If you’ve not explored block patterns, they’re collections of blocks, which can be built by anyone. With thoughtful design, these blocks can be repurposed across pages and even different websites. Build once deploy everywhere.
We talk about how and why Sean’s team decided to jump in early with block patterns. When they did, this was a somewhat risky strategy. There was no guarantee that patterns would begin to be widely adopted. But this strategy is now starting to bear fruit. It’s allowing their team to work with their clients in new and unexpected ways.
Clients and are working more closely with the American Eagle team, in what Sean describes as, less impress us and more collaborate with us. It’s fostering a closer relationship with clients, which encourages them to use the block editor and patterns and have some ownership in the process.
It’s an interesting episode. And if you’re curious about how you can start to use blocks and patterns with your clients, there’s sure to be something here for you.
Typically when we record the podcast, there’s not a lot of background noise, but that’s not always the case with these WordCamp Europeans have use. We were competing against crowds and the air conditioning. And whilst the podcasts are more than listenable, I hope that you understand that the vagaries of the real world we’re at play.
If you’re interested in finding out more, you can find all the links in the show notes by heading over to WPTavern.com forward slash podcast. And you’ll find all of the other episodes there as well.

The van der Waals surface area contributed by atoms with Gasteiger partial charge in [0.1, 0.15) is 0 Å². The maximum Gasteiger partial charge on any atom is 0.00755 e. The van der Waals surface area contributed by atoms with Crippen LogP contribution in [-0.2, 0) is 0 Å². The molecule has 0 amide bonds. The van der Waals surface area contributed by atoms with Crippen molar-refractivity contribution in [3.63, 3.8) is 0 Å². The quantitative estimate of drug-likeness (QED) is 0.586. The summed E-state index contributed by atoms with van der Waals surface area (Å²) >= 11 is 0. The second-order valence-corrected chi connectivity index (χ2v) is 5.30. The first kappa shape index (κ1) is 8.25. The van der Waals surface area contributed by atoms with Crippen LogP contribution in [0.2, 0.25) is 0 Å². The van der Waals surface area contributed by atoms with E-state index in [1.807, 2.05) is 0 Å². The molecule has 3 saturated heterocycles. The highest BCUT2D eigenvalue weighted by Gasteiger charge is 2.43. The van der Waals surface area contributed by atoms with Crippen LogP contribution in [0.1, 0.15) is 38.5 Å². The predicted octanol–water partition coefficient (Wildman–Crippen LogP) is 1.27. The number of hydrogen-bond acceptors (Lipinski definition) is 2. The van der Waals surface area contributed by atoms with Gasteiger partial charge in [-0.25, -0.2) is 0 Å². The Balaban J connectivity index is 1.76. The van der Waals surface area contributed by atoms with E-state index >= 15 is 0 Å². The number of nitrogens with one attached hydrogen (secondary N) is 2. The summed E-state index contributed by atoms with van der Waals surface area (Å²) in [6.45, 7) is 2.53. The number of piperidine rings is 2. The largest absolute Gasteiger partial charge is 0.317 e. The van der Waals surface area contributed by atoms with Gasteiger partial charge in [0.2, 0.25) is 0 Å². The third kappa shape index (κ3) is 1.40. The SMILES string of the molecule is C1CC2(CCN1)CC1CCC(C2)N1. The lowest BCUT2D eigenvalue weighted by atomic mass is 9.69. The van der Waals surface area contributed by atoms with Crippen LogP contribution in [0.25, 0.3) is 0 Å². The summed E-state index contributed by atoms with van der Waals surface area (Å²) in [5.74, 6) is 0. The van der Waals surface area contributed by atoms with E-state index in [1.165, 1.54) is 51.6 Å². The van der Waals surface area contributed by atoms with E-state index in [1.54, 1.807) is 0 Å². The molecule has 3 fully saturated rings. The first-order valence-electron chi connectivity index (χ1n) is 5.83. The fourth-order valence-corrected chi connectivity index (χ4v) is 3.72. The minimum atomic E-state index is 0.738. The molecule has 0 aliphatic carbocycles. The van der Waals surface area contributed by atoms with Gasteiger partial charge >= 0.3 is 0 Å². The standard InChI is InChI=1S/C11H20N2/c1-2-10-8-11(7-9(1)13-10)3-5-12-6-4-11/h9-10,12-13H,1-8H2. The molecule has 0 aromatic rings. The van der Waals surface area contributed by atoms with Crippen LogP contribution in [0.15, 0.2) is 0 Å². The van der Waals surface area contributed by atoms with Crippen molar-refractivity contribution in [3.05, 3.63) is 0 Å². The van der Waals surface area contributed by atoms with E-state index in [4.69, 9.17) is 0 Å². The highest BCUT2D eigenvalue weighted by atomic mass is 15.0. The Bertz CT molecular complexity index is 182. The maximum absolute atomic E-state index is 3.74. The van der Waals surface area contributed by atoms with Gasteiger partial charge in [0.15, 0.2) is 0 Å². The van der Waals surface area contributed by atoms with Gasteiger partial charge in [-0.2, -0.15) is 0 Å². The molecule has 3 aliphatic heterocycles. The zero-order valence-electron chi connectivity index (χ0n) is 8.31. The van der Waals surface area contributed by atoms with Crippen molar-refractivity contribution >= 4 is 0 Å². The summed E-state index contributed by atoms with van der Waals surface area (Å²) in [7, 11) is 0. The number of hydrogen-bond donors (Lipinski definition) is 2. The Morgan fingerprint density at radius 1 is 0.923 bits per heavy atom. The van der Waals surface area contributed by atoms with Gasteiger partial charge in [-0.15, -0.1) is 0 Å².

And so without further delay, I bring you. Sean Blakeley.
I am joined on the podcast today by Sean Blakeley. How are you doing Sean?
[00:03:48] Sean Blakeley: I’m doing very well. Thank you, Nathan.
[00:03:49] Nathan Wrigley: Sean and I have just been chatting for a few minutes and I think we’re going to be good friends.
[00:03:53] Sean Blakeley: I think you’re right.
[00:03:54] Nathan Wrigley: So you’re at WordCamp Europe. We’re currently sitting in the basement having a chat, but you did a presentation, which you are now very relieved to have done. It’s behind you now. What was it about?
[00:04:05] Sean Blakeley: I mean, it was a wonderful, it’s a wonderful feeling to have been the post talk feeling. Uh, it was about block patterns. The block pattern revolution. I was talking about how we’re using block patterns in our creative process. How we are evolving and adapting our creative process. Bringing together the designers and the developers, and we’re finding that block patterns is opening up all sorts of opportunities. Explore and adapt the collaborative space between designers and developers. So, I was really talking about those exciting opportunities that we see today.
[00:04:38] Nathan Wrigley: You’re working at the helm, maybe the helm’s the wrong word, but you’re near the helm of a very large agency. So I guess making that transition to block patterns was, is a big deal. You got a lot riding on that. Tell us a little bit about the company that you work for.